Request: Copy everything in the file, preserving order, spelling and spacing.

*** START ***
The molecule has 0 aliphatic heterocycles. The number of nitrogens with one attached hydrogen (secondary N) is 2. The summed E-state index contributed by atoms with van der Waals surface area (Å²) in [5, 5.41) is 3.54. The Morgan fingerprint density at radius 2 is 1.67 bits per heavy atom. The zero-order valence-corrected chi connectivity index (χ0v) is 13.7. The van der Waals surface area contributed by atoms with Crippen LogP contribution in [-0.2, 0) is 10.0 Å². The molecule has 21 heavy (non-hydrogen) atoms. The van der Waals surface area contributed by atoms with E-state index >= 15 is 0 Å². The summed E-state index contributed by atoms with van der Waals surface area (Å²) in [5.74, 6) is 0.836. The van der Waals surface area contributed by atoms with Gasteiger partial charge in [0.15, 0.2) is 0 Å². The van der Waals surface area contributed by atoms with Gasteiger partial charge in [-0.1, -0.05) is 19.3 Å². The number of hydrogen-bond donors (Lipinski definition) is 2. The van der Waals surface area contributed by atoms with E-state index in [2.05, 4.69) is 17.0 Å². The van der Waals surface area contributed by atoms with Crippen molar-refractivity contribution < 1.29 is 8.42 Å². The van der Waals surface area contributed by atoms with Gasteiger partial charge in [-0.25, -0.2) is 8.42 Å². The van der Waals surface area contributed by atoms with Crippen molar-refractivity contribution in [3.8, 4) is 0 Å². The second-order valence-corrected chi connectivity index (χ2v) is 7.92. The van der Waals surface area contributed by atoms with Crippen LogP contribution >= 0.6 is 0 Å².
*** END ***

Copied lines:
The molecule has 0 aliphatic heterocycles. The number of nitrogens with one attached hydrogen (secondary N) is 2. The summed E-state index contributed by atoms with van der Waals surface area (Å²) in [5, 5.41) is 3.54. The Morgan fingerprint density at radius 2 is 1.67 bits per heavy atom. The zero-order valence-corrected chi connectivity index (χ0v) is 13.7. The van der Waals surface area contributed by atoms with Crippen LogP contribution in [-0.2, 0) is 10.0 Å². The molecule has 21 heavy (non-hydrogen) atoms. The van der Waals surface area contributed by atoms with E-state index >= 15 is 0 Å². The summed E-state index contributed by atoms with van der Waals surface area (Å²) in [5.74, 6) is 0.836. The van der Waals surface area contributed by atoms with Gasteiger partial charge in [0.15, 0.2) is 0 Å². The van der Waals surface area contributed by atoms with Gasteiger partial charge in [-0.1, -0.05) is 19.3 Å². The number of hydrogen-bond donors (Lipinski definition) is 2. The van der Waals surface area contributed by atoms with E-state index in [2.05, 4.69) is 17.0 Å². The van der Waals surface area contributed by atoms with Crippen molar-refractivity contribution < 1.29 is 8.42 Å². The van der Waals surface area contributed by atoms with Gasteiger partial charge in [-0.25, -0.2) is 8.42 Å². The van der Waals surface area contributed by atoms with Crippen molar-refractivity contribution in [3.8, 4) is 0 Å². The second-order valence-corrected chi connectivity index (χ2v) is 7.92. The van der Waals surface area contributed by atoms with Crippen LogP contribution >= 0.6 is 0 Å².